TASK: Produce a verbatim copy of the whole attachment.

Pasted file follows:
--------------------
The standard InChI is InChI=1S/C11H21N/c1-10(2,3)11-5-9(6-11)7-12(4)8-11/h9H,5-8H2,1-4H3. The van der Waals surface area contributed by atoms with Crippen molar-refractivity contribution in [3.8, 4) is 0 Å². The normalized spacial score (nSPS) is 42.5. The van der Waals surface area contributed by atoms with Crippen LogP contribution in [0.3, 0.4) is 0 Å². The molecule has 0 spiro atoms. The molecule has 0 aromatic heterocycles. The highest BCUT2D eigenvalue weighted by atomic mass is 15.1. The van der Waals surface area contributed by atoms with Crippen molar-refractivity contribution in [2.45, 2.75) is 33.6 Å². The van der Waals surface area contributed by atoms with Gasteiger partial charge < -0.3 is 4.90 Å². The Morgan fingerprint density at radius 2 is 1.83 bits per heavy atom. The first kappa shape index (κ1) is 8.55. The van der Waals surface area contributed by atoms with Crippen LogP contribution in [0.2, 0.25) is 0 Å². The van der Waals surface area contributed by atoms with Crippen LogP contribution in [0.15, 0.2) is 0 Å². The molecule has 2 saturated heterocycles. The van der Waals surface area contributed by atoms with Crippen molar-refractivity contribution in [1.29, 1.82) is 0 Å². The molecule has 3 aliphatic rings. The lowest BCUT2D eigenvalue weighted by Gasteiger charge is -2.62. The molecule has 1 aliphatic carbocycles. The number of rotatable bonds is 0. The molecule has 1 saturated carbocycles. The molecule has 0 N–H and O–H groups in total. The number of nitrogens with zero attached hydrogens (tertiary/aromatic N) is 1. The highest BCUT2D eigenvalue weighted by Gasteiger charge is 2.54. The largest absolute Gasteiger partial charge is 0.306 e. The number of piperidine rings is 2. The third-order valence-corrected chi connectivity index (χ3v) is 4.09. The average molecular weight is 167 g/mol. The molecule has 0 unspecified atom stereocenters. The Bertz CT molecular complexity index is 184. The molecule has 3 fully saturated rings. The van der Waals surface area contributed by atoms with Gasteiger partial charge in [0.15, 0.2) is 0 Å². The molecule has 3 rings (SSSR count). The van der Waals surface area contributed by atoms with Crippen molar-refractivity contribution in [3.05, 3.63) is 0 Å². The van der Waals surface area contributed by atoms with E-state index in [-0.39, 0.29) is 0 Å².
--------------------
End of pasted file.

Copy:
The standard InChI is InChI=1S/C11H21N/c1-10(2,3)11-5-9(6-11)7-12(4)8-11/h9H,5-8H2,1-4H3. The van der Waals surface area contributed by atoms with Crippen molar-refractivity contribution in [3.8, 4) is 0 Å². The normalized spacial score (nSPS) is 42.5. The van der Waals surface area contributed by atoms with Crippen LogP contribution in [0.3, 0.4) is 0 Å². The molecule has 0 spiro atoms. The molecule has 0 aromatic heterocycles. The highest BCUT2D eigenvalue weighted by atomic mass is 15.1. The van der Waals surface area contributed by atoms with Crippen molar-refractivity contribution in [2.45, 2.75) is 33.6 Å². The van der Waals surface area contributed by atoms with Gasteiger partial charge < -0.3 is 4.90 Å². The Morgan fingerprint density at radius 2 is 1.83 bits per heavy atom. The first kappa shape index (κ1) is 8.55. The van der Waals surface area contributed by atoms with Crippen LogP contribution in [0.2, 0.25) is 0 Å². The van der Waals surface area contributed by atoms with Crippen LogP contribution in [0.15, 0.2) is 0 Å². The molecule has 2 saturated heterocycles. The van der Waals surface area contributed by atoms with Crippen molar-refractivity contribution in [1.29, 1.82) is 0 Å². The molecule has 3 aliphatic rings. The lowest BCUT2D eigenvalue weighted by Gasteiger charge is -2.62. The molecule has 1 aliphatic carbocycles. The number of rotatable bonds is 0. The molecule has 1 saturated carbocycles. The molecule has 0 N–H and O–H groups in total. The number of nitrogens with zero attached hydrogens (tertiary/aromatic N) is 1. The highest BCUT2D eigenvalue weighted by Gasteiger charge is 2.54. The largest absolute Gasteiger partial charge is 0.306 e. The number of piperidine rings is 2. The third-order valence-corrected chi connectivity index (χ3v) is 4.09. The average molecular weight is 167 g/mol. The molecule has 0 unspecified atom stereocenters. The Bertz CT molecular complexity index is 184. The molecule has 3 fully saturated rings. The van der Waals surface area contributed by atoms with Gasteiger partial charge in [0.15, 0.2) is 0 Å². The molecule has 3 rings (SSSR count). The van der Waals surface area contributed by atoms with Crippen molar-refractivity contribution in [3.05, 3.63) is 0 Å². The van der Waals surface area contributed by atoms with E-state index in [-0.39, 0.29) is 0 Å².